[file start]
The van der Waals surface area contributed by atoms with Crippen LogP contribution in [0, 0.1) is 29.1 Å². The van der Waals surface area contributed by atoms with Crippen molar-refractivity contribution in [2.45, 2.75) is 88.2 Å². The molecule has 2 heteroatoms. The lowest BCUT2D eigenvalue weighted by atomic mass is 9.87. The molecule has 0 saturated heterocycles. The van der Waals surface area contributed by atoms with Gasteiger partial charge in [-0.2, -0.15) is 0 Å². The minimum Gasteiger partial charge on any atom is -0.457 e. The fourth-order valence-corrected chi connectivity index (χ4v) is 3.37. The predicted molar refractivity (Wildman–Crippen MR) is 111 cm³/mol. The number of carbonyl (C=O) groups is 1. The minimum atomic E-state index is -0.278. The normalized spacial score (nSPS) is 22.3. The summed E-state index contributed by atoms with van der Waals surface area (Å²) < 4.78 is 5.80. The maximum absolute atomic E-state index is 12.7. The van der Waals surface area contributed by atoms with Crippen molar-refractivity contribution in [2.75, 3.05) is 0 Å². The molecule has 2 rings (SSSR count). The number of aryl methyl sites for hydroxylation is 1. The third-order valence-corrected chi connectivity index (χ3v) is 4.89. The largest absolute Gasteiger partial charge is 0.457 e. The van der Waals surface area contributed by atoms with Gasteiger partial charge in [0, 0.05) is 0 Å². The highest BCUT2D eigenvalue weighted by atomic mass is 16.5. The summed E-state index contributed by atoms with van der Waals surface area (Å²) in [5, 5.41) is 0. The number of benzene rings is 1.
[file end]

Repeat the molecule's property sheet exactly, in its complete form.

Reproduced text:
The van der Waals surface area contributed by atoms with Crippen LogP contribution in [0, 0.1) is 29.1 Å². The van der Waals surface area contributed by atoms with Crippen molar-refractivity contribution in [2.45, 2.75) is 88.2 Å². The molecule has 2 heteroatoms. The lowest BCUT2D eigenvalue weighted by atomic mass is 9.87. The molecule has 0 saturated heterocycles. The van der Waals surface area contributed by atoms with Gasteiger partial charge in [-0.2, -0.15) is 0 Å². The minimum Gasteiger partial charge on any atom is -0.457 e. The fourth-order valence-corrected chi connectivity index (χ4v) is 3.37. The predicted molar refractivity (Wildman–Crippen MR) is 111 cm³/mol. The number of carbonyl (C=O) groups is 1. The minimum atomic E-state index is -0.278. The normalized spacial score (nSPS) is 22.3. The summed E-state index contributed by atoms with van der Waals surface area (Å²) < 4.78 is 5.80. The maximum absolute atomic E-state index is 12.7. The van der Waals surface area contributed by atoms with Crippen molar-refractivity contribution in [2.75, 3.05) is 0 Å². The molecule has 2 rings (SSSR count). The number of aryl methyl sites for hydroxylation is 1. The third-order valence-corrected chi connectivity index (χ3v) is 4.89. The largest absolute Gasteiger partial charge is 0.457 e. The van der Waals surface area contributed by atoms with Gasteiger partial charge in [0, 0.05) is 0 Å². The highest BCUT2D eigenvalue weighted by atomic mass is 16.5. The summed E-state index contributed by atoms with van der Waals surface area (Å²) in [5, 5.41) is 0. The number of benzene rings is 1.